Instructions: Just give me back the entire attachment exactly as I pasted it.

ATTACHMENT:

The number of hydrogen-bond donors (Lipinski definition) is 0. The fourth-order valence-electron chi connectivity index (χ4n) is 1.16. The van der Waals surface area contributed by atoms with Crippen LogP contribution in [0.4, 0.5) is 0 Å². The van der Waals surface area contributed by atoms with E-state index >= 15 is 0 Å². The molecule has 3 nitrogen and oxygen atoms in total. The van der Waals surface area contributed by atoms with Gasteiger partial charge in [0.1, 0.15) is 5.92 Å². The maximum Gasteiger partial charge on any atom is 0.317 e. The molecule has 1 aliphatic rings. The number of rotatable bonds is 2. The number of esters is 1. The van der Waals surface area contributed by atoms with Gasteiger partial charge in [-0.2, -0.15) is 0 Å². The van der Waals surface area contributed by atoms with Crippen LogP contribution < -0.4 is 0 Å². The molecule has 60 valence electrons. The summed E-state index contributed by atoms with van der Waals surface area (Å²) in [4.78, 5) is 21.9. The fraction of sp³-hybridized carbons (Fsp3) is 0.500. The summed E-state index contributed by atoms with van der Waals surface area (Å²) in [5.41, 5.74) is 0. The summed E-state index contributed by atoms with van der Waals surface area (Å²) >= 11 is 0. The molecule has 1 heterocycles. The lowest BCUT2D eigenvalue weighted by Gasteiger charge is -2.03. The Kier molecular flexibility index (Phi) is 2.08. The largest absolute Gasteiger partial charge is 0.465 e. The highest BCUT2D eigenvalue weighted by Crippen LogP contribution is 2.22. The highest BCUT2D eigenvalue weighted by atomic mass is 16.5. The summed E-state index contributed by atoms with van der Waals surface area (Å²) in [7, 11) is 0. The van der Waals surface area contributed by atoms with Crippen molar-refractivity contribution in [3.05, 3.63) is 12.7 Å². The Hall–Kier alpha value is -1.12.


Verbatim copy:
The number of hydrogen-bond donors (Lipinski definition) is 0. The fourth-order valence-electron chi connectivity index (χ4n) is 1.16. The van der Waals surface area contributed by atoms with Crippen LogP contribution in [0.4, 0.5) is 0 Å². The van der Waals surface area contributed by atoms with E-state index >= 15 is 0 Å². The molecule has 3 nitrogen and oxygen atoms in total. The van der Waals surface area contributed by atoms with Gasteiger partial charge in [0.1, 0.15) is 5.92 Å². The maximum Gasteiger partial charge on any atom is 0.317 e. The molecule has 1 aliphatic rings. The number of rotatable bonds is 2. The number of esters is 1. The van der Waals surface area contributed by atoms with Gasteiger partial charge in [-0.2, -0.15) is 0 Å². The van der Waals surface area contributed by atoms with Crippen LogP contribution < -0.4 is 0 Å². The molecule has 60 valence electrons. The summed E-state index contributed by atoms with van der Waals surface area (Å²) in [4.78, 5) is 21.9. The fraction of sp³-hybridized carbons (Fsp3) is 0.500. The summed E-state index contributed by atoms with van der Waals surface area (Å²) in [5.41, 5.74) is 0. The summed E-state index contributed by atoms with van der Waals surface area (Å²) >= 11 is 0. The molecule has 1 heterocycles. The lowest BCUT2D eigenvalue weighted by Gasteiger charge is -2.03. The Kier molecular flexibility index (Phi) is 2.08. The largest absolute Gasteiger partial charge is 0.465 e. The highest BCUT2D eigenvalue weighted by Crippen LogP contribution is 2.22. The highest BCUT2D eigenvalue weighted by atomic mass is 16.5. The summed E-state index contributed by atoms with van der Waals surface area (Å²) in [7, 11) is 0. The van der Waals surface area contributed by atoms with Crippen molar-refractivity contribution in [3.05, 3.63) is 12.7 Å². The Hall–Kier alpha value is -1.12.